Bidinotto thinks that legal services cannot be supplied on the market because a functioning market presupposes a functioning legal order; hence government is a "a precondition of the market." Now it is true that a functioning market requires a functioning legal order; but it is equally true that a functioning legal order requires a functioning market. This is obviously true if the legal order is Market Anarchism; but it is no less true when the legal order is a government. As Anthony de Jasay has recently pointed out, states can arise only in societies wealthy and orderly enough to maintain them. Hence a state cannot exist unless there is a functioning economy of some sort. (Anarchists take this to show that the state is a parasite on productive activity; the most the minarchist can claim is that it is a luxury good.) In any case, a functioning market and a functioning legal order arise together; it's not as though one shows up on the scene first and then paves the way for the other. To think otherwise is to fall once more into the metaphysical illusion that economic activity takes place against the background of a legal framework whose existence is somehow independent of the activity it constrains.


Bidinotto hopes to discredit Market Anarchism by portraying "Bosnia, Somalia, Beirut, Northern Ireland, South Africa and ... American inner cities" as real-life examples of societies without "competing protection agencies." The examples seem ill-chosen, however, since in all the cases he mentions the social chaos is the result of government policies. (With regard to Somalia, for example, the civil war broke out primarily in those parts of the country that had been under the central government before its collapse; the rival gangs were fighting over which of them was to be the new government. Meanwhile, the parts of the country that had never fallen under government control, but had been living under an anarchist legal order since time immemorial, remained relatively peaceful.)


What guarantees that private entrepreneurs under Market Anarchism will not behave in tyrannical and abusive ways? The answer, of course, is that nothing "guarantees" it, just as nothing "guarantees" that governmental politicians will not behave likewise. But under which system is such behaviour most likely to be restrained? The superiority of anarchy over government here lies in the fact that under government the tie between the decision to commit aggression and the cost of that aggression is far weaker than under Market Anarchism. Under a governmental system, the cost of state policies leading to war is borne by taxpayers and conscripts, not by the politicians who crafted those policies. Under Market Anarchism, by contrast, agencies who resolve disputes through violence rather than arbitration will have to charge higher premiums and will thus lose customers. A government can't lose "customers" (taxpayers) unless they take the drastic step of moving to a new country; by contrast, switching protection agencies would be as easy as switching long distance service. The proper response to Bidinotto's challenge "If the 'demand' for peace is paramount, please explain the bloody history of the world" is: the bloody history of the world is the result of governments buying war at less than the market price by shifting the costs to their subjects.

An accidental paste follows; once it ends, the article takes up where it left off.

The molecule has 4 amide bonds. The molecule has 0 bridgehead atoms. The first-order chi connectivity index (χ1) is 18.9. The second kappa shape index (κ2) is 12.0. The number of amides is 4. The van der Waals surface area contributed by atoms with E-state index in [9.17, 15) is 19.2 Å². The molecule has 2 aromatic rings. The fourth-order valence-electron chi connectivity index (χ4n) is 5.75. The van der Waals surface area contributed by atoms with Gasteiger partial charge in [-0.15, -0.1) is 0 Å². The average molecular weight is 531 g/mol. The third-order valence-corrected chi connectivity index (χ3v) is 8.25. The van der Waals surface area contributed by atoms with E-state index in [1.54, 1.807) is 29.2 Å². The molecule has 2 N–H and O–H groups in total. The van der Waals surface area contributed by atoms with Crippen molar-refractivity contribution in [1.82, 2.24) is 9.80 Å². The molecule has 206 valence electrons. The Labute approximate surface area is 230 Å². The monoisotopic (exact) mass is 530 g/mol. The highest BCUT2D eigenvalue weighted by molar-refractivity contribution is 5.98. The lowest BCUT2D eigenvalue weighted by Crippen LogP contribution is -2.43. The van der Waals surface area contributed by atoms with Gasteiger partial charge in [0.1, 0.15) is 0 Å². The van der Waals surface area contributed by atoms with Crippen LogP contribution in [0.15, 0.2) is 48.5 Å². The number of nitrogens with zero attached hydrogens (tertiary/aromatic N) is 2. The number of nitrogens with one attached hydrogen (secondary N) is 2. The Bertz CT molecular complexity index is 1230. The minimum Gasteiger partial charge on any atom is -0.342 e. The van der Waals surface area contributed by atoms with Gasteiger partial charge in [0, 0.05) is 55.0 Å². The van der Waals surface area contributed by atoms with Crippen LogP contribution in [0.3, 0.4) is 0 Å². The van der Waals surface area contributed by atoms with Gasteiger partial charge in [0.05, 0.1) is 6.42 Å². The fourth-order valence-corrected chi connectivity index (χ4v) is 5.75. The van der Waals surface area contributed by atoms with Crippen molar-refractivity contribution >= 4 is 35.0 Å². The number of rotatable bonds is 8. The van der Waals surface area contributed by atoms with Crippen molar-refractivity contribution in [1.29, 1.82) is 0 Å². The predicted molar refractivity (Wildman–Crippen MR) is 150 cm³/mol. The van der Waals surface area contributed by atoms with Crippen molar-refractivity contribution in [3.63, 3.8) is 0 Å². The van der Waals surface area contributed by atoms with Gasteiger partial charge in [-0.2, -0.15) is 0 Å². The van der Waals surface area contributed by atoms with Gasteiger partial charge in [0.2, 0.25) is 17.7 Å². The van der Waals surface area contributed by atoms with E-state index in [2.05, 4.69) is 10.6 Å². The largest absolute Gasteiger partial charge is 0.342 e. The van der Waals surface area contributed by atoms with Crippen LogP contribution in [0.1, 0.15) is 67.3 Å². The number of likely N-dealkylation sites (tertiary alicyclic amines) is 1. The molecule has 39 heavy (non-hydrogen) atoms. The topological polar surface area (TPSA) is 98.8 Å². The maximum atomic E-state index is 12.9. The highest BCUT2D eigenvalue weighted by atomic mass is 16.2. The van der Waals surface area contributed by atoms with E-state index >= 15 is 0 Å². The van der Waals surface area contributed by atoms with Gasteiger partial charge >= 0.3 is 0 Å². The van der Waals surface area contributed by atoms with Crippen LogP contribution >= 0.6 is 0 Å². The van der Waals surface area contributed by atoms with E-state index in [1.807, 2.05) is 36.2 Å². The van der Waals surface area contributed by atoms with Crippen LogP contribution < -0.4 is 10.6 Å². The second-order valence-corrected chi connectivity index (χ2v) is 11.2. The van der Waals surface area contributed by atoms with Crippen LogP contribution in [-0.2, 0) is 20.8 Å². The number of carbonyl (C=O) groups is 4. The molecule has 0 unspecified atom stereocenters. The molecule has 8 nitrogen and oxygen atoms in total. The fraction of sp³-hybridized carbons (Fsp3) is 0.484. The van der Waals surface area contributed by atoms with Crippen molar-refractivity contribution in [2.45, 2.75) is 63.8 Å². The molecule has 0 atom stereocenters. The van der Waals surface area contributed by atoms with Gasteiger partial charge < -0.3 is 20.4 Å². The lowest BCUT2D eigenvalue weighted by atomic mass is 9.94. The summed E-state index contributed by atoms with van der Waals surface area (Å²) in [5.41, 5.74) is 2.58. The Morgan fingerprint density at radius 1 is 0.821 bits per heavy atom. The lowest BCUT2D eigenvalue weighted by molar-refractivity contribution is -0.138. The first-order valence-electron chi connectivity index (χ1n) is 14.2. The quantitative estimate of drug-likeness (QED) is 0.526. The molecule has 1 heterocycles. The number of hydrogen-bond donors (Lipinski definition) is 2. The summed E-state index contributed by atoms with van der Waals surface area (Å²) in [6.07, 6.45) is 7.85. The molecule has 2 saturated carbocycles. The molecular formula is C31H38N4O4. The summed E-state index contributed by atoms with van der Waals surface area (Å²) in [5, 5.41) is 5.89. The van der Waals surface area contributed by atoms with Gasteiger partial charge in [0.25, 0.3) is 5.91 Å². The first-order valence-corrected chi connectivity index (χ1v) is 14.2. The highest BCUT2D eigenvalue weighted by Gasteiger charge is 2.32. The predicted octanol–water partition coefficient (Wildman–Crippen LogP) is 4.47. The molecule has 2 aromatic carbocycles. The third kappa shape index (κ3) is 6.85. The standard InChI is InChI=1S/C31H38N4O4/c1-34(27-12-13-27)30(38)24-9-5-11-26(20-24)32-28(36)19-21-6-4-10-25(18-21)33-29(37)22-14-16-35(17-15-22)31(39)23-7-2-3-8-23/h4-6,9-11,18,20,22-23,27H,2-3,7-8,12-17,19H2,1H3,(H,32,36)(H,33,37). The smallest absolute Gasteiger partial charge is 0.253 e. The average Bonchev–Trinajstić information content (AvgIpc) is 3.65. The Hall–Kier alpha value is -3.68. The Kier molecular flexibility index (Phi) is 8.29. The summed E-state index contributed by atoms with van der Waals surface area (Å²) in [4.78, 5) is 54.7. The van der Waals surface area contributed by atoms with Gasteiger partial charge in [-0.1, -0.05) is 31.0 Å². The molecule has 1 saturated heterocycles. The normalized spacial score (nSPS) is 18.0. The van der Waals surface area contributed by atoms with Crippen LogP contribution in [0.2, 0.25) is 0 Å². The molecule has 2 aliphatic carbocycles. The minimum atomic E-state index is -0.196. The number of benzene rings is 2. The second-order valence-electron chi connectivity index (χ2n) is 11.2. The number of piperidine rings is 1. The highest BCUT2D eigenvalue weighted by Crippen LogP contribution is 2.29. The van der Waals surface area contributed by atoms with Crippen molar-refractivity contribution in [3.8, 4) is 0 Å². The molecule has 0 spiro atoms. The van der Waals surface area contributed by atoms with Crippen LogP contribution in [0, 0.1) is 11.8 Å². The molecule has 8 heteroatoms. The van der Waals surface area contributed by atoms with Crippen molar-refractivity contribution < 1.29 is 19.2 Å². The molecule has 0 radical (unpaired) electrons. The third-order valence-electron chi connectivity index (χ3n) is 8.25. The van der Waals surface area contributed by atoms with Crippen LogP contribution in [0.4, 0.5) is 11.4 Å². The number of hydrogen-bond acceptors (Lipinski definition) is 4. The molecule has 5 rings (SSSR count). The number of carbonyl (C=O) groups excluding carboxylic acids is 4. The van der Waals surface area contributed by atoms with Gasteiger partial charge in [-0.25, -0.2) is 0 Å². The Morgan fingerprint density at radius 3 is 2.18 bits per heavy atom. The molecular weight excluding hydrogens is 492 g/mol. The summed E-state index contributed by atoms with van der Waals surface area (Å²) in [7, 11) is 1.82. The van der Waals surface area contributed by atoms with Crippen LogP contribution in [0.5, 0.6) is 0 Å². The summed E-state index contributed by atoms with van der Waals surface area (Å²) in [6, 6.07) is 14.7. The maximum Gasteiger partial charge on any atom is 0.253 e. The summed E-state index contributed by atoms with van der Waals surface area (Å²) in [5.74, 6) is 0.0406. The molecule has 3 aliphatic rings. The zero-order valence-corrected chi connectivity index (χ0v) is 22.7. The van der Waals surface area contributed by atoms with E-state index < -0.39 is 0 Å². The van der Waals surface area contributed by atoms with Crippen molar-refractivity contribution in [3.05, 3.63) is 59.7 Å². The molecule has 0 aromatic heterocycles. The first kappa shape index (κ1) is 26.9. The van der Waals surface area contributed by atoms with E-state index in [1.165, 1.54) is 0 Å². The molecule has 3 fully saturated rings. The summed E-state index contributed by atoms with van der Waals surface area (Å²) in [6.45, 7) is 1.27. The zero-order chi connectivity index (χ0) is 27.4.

It's true that people living under anarchy might disagree about the definition of aggression. But if two security agencies disagree about how exactly to define property rights in some particular case, they can fight it out -- thus sending their costs through the roof and their customers to the nearest competitor -- or they can resolve their dispute through peaceful arbitration, thus keeping their costs low and their customers happy. (Governments resort to force far more often, since they don't have to worry so much about losing customers. Though it's worth noting that even governments interact peacefully most of the time, even though they face an artificially low cost of war. Private security agencies, which would have to buy at the market price, would choose war even less often.)

Laura Spinney at The Guardian - 'We can implant entirely false memories' - eyewitness testimony may not be all it's chalked up to be. And those sexually molested kids? Don't believe them without corroborating physical evidence.

"We can easily distort memories for the details of an event that you did experience," says Loftus. "And we can also go so far as to plant entirely false memories - we call them rich false memories because they are so detailed and so big."

She has persuaded people to adopt false but plausible memories - for instance, that at the age of five or six they had the distressing experience of being lost in a shopping mall - as well as implausible ones: memories of witnessing demonic possession, or an encounter with Bugs Bunny at Disneyland. Bugs Bunny is a Warner Brothers character, and as the Los Angeles Times put it earlier this year, "The wascally Warner Bros. Wabbit would be awwested on sight", at Disney.

Elizabeth Loftus' research has obvious implications for the reliability of eyewitness testimony. And it was as a result of her findings that in 1994 she co-wrote her book, The Myth of Repressed Memory, and took a strong stand in the recovered memory debate of the 90s, for which she was reviled by those who claimed to have uncovered repressed memories of abuse - alien, sexual or otherwise.

GeekWithA.45 - Bill O'Reilly Supports the AWB - my title. I can't find this story on the web site. My guess is that they sent it out as an email alert. Anyway, Bill O'Reilly apparently has been confused by the antis' rhetoric into thinking that an "assault weapon" is a bazooka or machine gun. The geek sets him right with a wonderfully written letter. [geekwitha.45]